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Controlling Electrical Hazards - Health & Safety

Introduction to OSHA -
Occupational Safety and Health Act

In general, OSHA's electrical standards are based on the National Fire Protection Associations' Standard NFPA 70E, Electrical Safety Requirements for Employee Workplaces, and in turn, from the National Electrical Code (NEC).

OSHA also has electrical standards for construction and maritime, but recommends that employers in these industries follow the general industry electrical standards whenever possible for hazards that are not addressed by their industry-specific standards.

OSHA's electrical standards address concerns that electricity has long been recognized as a serious workplace hazard, exposing employees to such dangers as electric shock, electrocution, burns, fires, and explosions. In 1992, for example, the Bureau of Labor Statistics reported that 6,210 work-related deaths occurred in private sector workplaces employing 11 workers or more. Six percent of the fatalities, or around 347 deaths, were the direct result of electrocutions at work. What makes these statistics more tragic is that, for the most part, these fatalities could have been easily avoided.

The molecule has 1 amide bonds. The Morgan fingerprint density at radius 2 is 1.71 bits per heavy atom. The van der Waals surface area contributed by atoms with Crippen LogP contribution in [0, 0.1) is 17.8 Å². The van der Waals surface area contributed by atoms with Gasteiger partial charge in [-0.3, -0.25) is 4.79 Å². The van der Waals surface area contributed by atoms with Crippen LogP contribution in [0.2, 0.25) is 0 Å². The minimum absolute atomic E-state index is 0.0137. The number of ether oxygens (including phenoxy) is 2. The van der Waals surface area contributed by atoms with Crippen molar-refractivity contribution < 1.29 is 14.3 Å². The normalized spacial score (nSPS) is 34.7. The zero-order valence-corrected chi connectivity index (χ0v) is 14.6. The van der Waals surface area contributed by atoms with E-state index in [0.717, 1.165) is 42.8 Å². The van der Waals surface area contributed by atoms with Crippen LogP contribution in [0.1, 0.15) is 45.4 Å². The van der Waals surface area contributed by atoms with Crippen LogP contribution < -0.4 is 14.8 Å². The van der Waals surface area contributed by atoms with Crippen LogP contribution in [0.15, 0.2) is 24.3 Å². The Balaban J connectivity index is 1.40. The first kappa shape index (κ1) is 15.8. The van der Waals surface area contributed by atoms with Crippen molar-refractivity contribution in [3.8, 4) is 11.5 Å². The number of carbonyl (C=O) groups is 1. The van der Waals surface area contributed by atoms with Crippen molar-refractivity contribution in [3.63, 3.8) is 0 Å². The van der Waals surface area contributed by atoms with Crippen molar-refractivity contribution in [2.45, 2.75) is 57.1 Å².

OSHA'S electrical standards help minimize these potential hazards by specifying safety aspects in the design and use of electrical equipment and systems. The standards cover only those parts of any electrical system that an employee would normally use or contact. For example, the exposed and/or operating elements of an electrical installation - lighting, equipment, motors, machines, appliances, switches, controls, and enclosures - must be constructed and installed so as to minimize workplace electrical dangers.

For employers and employees in the 25 states operating OSHA's approved workplace safety and health plans,3 their states may be enforcing standards and other procedures that while "at least effective" federal standards are not always identical to federal requirements.

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